IDF Docker Image

IDF Docker image (espressif/idf) is intended for building applications and libraries with specific versions of ESP-IDF, when doing automated builds.

The image contains:

  • Common utilities such as git, wget, curl, zip.

  • Python 3.6 or newer.

  • A copy of a specific version of ESP-IDF (see below for information about versions). IDF_PATH environment variable is set, and points to ESP-IDF location in the container.

  • All the build tools required for the specific version of ESP-IDF: CMake, make, ninja, cross-compiler toolchains, etc.

  • All Python packages required by ESP-IDF are installed in a virtual environment.

The image entrypoint sets up PATH environment variable to point to the correct version of tools, and activates the Python virtual environment. As a result, the environment is ready to use the ESP-IDF build system.

The image can also be used as a base for custom images, if additional utilities are required.


Multiple tags of this image are maintained:

  • latest: tracks master branch of ESP-IDF

  • vX.Y: corresponds to ESP-IDF release vX.Y

  • release-vX.Y: tracks release/vX.Y branch of ESP-IDF


Versions of ESP-IDF released before this feature was introduced do not have corresponding Docker image versions. You can check the up-to-date list of available tags at


Setting up Docker

Before using the espressif/idf Docker image locally, make sure you have Docker installed. Follow the instructions at, if it is not installed yet.

If using the image in CI environment, consult the documentation of your CI service on how to specify the image used for the build process.

Building a project with CMake

In the project directory, run:

docker run --rm -v $PWD:/project -w /project espressif/idf build

The above command explained:

  • docker run: runs a Docker image. It is a shorter form of the command docker container run.

  • --rm: removes the container when the build is finished

  • -v $PWD:/project: mounts the current directory on the host ($PWD) as /project directory in the container

  • espressif/idf: uses Docker image espressif/idf with tag latest (implicitly added by Docker when no tag is specified)

  • build: runs this command inside the container

To build with a specific docker image tag, specify it as espressif/idf:TAG, for example:

docker run --rm -v $PWD:/project -w /project espressif/idf:release-v4.4 build

You can check the up-to-date list of available tags at

Building a project with GNU Make

Same as for CMake, except that the build command is different:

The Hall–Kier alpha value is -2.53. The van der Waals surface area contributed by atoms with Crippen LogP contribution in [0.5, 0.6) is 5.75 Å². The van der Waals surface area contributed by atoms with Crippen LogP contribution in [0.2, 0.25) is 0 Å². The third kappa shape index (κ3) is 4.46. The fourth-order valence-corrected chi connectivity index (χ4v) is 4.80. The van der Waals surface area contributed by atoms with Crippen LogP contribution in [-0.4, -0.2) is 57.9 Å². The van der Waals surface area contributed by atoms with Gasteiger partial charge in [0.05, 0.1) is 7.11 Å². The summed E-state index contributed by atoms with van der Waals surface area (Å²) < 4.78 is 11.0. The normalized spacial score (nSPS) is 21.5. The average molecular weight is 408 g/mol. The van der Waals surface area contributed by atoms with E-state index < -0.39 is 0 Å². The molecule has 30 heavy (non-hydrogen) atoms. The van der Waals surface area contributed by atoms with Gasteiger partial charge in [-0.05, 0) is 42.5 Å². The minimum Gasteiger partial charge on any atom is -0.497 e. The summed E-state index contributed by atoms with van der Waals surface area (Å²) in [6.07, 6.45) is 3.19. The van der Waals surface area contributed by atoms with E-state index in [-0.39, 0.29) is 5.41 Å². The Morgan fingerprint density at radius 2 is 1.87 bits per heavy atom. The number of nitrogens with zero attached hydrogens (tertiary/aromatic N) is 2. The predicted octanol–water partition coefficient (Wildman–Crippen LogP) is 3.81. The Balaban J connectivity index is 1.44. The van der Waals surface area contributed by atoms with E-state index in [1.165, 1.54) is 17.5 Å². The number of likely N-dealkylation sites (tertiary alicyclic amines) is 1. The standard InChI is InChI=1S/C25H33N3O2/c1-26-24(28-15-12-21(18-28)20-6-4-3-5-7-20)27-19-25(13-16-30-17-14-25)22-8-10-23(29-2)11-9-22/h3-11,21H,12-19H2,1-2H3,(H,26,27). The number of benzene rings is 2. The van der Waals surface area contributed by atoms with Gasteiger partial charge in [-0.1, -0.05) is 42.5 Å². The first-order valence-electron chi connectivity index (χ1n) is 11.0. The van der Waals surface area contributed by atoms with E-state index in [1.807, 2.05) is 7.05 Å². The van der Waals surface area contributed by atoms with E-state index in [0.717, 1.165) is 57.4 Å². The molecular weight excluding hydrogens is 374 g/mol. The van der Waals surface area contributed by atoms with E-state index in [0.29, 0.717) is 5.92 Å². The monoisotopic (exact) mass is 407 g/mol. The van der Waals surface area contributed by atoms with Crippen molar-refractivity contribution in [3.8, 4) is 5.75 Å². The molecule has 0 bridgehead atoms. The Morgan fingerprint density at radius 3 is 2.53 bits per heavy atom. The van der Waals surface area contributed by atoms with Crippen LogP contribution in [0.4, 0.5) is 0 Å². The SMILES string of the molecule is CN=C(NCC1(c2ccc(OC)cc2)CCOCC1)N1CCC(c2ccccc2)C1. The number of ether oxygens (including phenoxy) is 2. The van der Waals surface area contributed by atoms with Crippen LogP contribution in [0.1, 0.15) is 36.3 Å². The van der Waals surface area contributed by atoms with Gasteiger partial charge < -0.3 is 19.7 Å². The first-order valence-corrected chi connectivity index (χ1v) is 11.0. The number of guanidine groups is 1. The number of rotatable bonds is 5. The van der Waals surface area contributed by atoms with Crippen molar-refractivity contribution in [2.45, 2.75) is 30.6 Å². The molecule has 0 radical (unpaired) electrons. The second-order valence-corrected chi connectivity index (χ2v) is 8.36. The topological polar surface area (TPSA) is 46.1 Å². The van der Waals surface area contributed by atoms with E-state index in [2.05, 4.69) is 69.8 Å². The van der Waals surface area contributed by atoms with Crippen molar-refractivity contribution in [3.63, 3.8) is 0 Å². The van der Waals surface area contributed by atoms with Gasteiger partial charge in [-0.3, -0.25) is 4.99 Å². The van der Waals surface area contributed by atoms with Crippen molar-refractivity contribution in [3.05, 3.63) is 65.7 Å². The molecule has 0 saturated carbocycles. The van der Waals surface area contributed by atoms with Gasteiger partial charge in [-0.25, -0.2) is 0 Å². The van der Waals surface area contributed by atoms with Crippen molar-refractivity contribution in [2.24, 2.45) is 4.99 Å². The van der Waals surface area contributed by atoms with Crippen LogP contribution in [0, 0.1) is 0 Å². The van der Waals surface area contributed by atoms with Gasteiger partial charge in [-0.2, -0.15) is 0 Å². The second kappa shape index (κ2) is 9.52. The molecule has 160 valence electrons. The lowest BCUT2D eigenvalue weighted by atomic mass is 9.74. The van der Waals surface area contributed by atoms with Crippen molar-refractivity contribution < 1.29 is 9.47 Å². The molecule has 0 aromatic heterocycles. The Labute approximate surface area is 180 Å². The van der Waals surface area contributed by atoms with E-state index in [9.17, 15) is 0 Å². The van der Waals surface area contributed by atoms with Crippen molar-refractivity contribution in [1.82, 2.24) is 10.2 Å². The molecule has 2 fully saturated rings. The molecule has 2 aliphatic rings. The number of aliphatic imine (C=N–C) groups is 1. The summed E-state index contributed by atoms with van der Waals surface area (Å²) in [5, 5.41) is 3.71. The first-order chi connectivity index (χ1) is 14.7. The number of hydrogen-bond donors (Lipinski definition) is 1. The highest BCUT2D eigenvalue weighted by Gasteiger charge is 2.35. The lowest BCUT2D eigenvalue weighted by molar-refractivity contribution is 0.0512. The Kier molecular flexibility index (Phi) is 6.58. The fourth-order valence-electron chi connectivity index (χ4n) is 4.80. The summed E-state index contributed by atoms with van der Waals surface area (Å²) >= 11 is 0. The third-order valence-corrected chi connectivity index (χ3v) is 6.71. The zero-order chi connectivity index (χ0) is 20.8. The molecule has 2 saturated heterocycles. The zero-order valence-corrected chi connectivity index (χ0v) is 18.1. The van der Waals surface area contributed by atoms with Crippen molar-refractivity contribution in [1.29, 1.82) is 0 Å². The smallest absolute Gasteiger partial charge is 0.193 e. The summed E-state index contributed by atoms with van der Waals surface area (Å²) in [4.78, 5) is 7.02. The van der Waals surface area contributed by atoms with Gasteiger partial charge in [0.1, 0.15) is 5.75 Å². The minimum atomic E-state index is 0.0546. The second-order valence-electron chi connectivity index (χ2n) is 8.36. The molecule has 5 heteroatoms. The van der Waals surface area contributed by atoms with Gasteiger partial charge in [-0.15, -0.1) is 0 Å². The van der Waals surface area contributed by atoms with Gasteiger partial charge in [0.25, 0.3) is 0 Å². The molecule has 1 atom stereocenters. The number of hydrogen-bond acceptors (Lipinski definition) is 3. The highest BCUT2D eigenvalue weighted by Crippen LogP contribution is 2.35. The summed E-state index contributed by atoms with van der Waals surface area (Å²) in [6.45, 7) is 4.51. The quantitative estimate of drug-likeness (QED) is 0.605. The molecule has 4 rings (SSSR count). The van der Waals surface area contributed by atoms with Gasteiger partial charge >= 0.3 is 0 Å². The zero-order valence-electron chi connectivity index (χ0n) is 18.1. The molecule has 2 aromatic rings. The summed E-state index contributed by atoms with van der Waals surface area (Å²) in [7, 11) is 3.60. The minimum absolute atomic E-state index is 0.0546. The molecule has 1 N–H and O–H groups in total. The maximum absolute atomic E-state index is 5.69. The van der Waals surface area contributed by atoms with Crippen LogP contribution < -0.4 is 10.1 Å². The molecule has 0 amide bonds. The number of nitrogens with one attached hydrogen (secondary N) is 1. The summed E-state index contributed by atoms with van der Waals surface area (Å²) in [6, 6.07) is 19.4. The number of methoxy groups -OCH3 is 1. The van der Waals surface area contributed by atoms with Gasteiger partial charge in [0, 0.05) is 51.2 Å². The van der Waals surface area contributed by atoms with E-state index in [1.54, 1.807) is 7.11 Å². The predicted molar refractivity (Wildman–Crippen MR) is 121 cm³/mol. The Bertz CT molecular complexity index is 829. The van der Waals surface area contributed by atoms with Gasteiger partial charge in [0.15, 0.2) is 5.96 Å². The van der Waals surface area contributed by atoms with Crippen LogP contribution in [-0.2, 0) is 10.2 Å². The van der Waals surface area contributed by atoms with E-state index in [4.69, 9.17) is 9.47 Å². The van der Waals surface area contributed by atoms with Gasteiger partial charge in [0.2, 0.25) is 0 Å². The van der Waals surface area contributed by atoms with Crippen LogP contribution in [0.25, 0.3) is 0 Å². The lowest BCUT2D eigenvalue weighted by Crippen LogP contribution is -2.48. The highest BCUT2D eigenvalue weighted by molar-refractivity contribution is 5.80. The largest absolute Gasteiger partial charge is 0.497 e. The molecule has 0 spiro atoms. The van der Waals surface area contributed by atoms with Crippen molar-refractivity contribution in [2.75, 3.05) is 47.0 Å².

docker run --rm -v $PWD:/project -w /project espressif/idf make defconfig all -j4


If the sdkconfig file does not exist, the default behavior of GNU Make build system is to open the menuconfig UI. This may be not desired in automated build environments. To ensure that the sdkconfig file exists, defconfig target is added before all.

If you intend to build the same project repeatedly, you may bind the tools/kconfig directory of ESP-IDF to a named volume. This will prevent Kconfig tools, located in ESP-IDF directory, from being rebuilt, causing a rebuild of the rest of the project:

docker run --rm -v $PWD:/project -v kconfig:/opt/esp/idf/tools/kconfig -w /project espressif/idf make defconfig all -j4

If you need clean up the kconfig volume, run docker volume rm kconfig.

Binding the tools/kconfig directory to a volume is not necessary when using the CMake build system.

Using the image interactively

It is also possible to do builds interactively, to debug build issues or test the automated build scripts. Start the container with -i -t flags:

docker run --rm -v $PWD:/project -w /project -it espressif/idf

Then inside the container, use as usual: menuconfig build


Commands which communicate with the development board, such as flash and monitor will not work in the container unless the serial port is passed through into the container. However currently this is not possible with Docker for Windows ( and Docker for Mac (

Building custom images

The Dockerfile in ESP-IDF repository provides several build arguments which can be used to customize the Docker image:

  • IDF_CLONE_URL: URL of the repository to clone ESP-IDF from. Can be set to a custom URL when working with a fork of ESP-IDF. Default is

  • IDF_CLONE_BRANCH_OR_TAG: Name of a git branch or tag use when cloning ESP-IDF. This value is passed to git clone command using the --branch argument. Default is master.

  • IDF_CHECKOUT_REF: If this argument is set to a non-empty value, git checkout $IDF_CHECKOUT_REF command will be performed after cloning. This argument can be set to the SHA of the specific commit to check out, for example if some specific commit on a release branch is desired.

  • IDF_CLONE_SHALLOW: If this argument is set to a non-empty value, --depth=1 --shallow-submodules arguments will be used when performing git clone. This significantly reduces the amount of data downloaded and the size of the resulting Docker image. However, if switching to a different branch in such a “shallow” repository is necessary, an additional git fetch origin <branch> command must be executed first.

  • IDF_INSTALL_TARGETS: Comma-separated list of IDF targets to install toolchains for, or all to install toolchains for all targets. Selecting specific targets reduces the amount of data downloaded and the size of the resulting Docker image. Default is all.

To use these arguments, pass them via the --build-arg command line option. For example, the following command will build a Docker image with a shallow clone of ESP-IDF v4.4.1 and tools for ESP32-C3, only:

docker build -t idf-custom:v4.4.1-esp32c3 \
    --build-arg IDF_CLONE_BRANCH_OR_TAG=v4.4.1 \
    --build-arg IDF_CLONE_SHALLOW=1 \
    --build-arg IDF_INSTALL_TARGETS=esp32c3 \